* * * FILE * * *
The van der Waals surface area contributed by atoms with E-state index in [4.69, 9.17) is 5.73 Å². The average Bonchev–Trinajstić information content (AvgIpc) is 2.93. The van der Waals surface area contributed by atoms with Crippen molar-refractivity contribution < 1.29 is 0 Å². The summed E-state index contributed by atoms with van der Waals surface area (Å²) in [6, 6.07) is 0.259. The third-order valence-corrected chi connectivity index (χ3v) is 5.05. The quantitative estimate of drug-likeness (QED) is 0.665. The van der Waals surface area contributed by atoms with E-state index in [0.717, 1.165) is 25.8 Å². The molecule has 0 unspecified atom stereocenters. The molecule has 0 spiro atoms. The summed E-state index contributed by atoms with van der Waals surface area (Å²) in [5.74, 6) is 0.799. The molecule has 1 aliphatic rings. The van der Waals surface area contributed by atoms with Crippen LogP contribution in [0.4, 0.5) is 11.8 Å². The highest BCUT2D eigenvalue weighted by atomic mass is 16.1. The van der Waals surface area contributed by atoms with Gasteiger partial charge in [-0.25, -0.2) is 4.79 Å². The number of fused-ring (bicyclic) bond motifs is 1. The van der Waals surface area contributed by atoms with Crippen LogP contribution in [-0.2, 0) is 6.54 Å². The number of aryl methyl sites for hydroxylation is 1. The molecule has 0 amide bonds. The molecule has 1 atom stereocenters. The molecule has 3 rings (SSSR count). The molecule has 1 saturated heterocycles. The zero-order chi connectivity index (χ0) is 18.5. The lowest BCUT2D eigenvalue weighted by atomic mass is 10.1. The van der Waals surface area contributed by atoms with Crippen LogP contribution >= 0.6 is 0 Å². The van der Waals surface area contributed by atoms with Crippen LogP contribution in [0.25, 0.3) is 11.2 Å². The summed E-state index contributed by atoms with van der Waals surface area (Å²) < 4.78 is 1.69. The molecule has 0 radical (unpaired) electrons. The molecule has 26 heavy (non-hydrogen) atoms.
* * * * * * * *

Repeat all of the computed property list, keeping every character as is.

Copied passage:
The van der Waals surface area contributed by atoms with E-state index in [4.69, 9.17) is 5.73 Å². The average Bonchev–Trinajstić information content (AvgIpc) is 2.93. The van der Waals surface area contributed by atoms with Crippen molar-refractivity contribution < 1.29 is 0 Å². The summed E-state index contributed by atoms with van der Waals surface area (Å²) in [6, 6.07) is 0.259. The third-order valence-corrected chi connectivity index (χ3v) is 5.05. The quantitative estimate of drug-likeness (QED) is 0.665. The van der Waals surface area contributed by atoms with E-state index in [0.717, 1.165) is 25.8 Å². The molecule has 0 unspecified atom stereocenters. The molecule has 0 spiro atoms. The summed E-state index contributed by atoms with van der Waals surface area (Å²) in [5.74, 6) is 0.799. The molecule has 1 aliphatic rings. The van der Waals surface area contributed by atoms with Crippen LogP contribution in [0.4, 0.5) is 11.8 Å². The highest BCUT2D eigenvalue weighted by atomic mass is 16.1. The van der Waals surface area contributed by atoms with Gasteiger partial charge in [-0.25, -0.2) is 4.79 Å². The number of fused-ring (bicyclic) bond motifs is 1. The van der Waals surface area contributed by atoms with Crippen LogP contribution in [-0.2, 0) is 6.54 Å². The number of aryl methyl sites for hydroxylation is 1. The molecule has 0 amide bonds. The molecule has 1 atom stereocenters. The molecule has 3 rings (SSSR count). The molecule has 1 saturated heterocycles. The zero-order chi connectivity index (χ0) is 18.5. The lowest BCUT2D eigenvalue weighted by atomic mass is 10.1. The van der Waals surface area contributed by atoms with Crippen LogP contribution >= 0.6 is 0 Å². The van der Waals surface area contributed by atoms with Crippen LogP contribution in [0.25, 0.3) is 11.2 Å². The summed E-state index contributed by atoms with van der Waals surface area (Å²) < 4.78 is 1.69. The molecule has 0 radical (unpaired) electrons. The molecule has 26 heavy (non-hydrogen) atoms.